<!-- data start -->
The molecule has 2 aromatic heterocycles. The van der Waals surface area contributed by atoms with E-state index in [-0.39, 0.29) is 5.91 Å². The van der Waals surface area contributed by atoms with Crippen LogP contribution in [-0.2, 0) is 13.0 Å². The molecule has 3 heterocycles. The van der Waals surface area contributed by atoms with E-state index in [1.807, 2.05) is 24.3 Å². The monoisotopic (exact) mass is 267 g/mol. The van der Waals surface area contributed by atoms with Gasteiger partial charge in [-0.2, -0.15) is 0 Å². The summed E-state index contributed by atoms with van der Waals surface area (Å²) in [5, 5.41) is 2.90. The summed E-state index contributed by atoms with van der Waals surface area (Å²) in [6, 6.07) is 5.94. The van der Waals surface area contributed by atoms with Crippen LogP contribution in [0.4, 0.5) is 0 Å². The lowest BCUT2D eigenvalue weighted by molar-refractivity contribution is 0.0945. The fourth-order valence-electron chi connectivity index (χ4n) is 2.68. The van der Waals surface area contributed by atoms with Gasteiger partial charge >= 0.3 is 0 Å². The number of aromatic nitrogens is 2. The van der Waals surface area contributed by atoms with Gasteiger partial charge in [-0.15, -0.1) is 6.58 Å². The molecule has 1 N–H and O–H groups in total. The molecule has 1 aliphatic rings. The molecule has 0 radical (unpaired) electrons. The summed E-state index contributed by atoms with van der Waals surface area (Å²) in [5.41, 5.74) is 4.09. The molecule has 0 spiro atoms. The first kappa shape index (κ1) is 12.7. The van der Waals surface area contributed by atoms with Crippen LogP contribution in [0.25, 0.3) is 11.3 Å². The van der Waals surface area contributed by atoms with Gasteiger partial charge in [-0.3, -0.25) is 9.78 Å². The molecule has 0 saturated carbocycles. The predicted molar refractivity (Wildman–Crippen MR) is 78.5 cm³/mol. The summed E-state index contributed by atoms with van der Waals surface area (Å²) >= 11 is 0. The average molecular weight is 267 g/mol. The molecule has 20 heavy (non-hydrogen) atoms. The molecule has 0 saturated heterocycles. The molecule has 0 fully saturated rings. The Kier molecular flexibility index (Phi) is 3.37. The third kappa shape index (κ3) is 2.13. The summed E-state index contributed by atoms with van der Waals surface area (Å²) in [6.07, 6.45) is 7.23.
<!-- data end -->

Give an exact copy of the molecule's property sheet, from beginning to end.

The molecule has 2 aromatic heterocycles. The van der Waals surface area contributed by atoms with E-state index in [-0.39, 0.29) is 5.91 Å². The van der Waals surface area contributed by atoms with Crippen LogP contribution in [-0.2, 0) is 13.0 Å². The molecule has 3 heterocycles. The van der Waals surface area contributed by atoms with E-state index in [1.807, 2.05) is 24.3 Å². The monoisotopic (exact) mass is 267 g/mol. The van der Waals surface area contributed by atoms with Gasteiger partial charge in [-0.2, -0.15) is 0 Å². The summed E-state index contributed by atoms with van der Waals surface area (Å²) in [5, 5.41) is 2.90. The summed E-state index contributed by atoms with van der Waals surface area (Å²) in [6, 6.07) is 5.94. The van der Waals surface area contributed by atoms with Crippen LogP contribution in [0.4, 0.5) is 0 Å². The lowest BCUT2D eigenvalue weighted by molar-refractivity contribution is 0.0945. The fourth-order valence-electron chi connectivity index (χ4n) is 2.68. The van der Waals surface area contributed by atoms with Gasteiger partial charge >= 0.3 is 0 Å². The number of aromatic nitrogens is 2. The van der Waals surface area contributed by atoms with Gasteiger partial charge in [-0.15, -0.1) is 6.58 Å². The molecule has 1 N–H and O–H groups in total. The molecule has 1 aliphatic rings. The molecule has 0 radical (unpaired) electrons. The summed E-state index contributed by atoms with van der Waals surface area (Å²) in [5.41, 5.74) is 4.09. The molecule has 0 spiro atoms. The first kappa shape index (κ1) is 12.7. The van der Waals surface area contributed by atoms with Crippen LogP contribution in [0.25, 0.3) is 11.3 Å². The van der Waals surface area contributed by atoms with Gasteiger partial charge in [-0.3, -0.25) is 9.78 Å². The molecule has 0 saturated carbocycles. The predicted molar refractivity (Wildman–Crippen MR) is 78.5 cm³/mol. The summed E-state index contributed by atoms with van der Waals surface area (Å²) >= 11 is 0. The average molecular weight is 267 g/mol. The molecule has 20 heavy (non-hydrogen) atoms. The molecule has 0 saturated heterocycles. The molecule has 0 fully saturated rings. The Kier molecular flexibility index (Phi) is 3.37. The third kappa shape index (κ3) is 2.13. The summed E-state index contributed by atoms with van der Waals surface area (Å²) in [6.07, 6.45) is 7.23.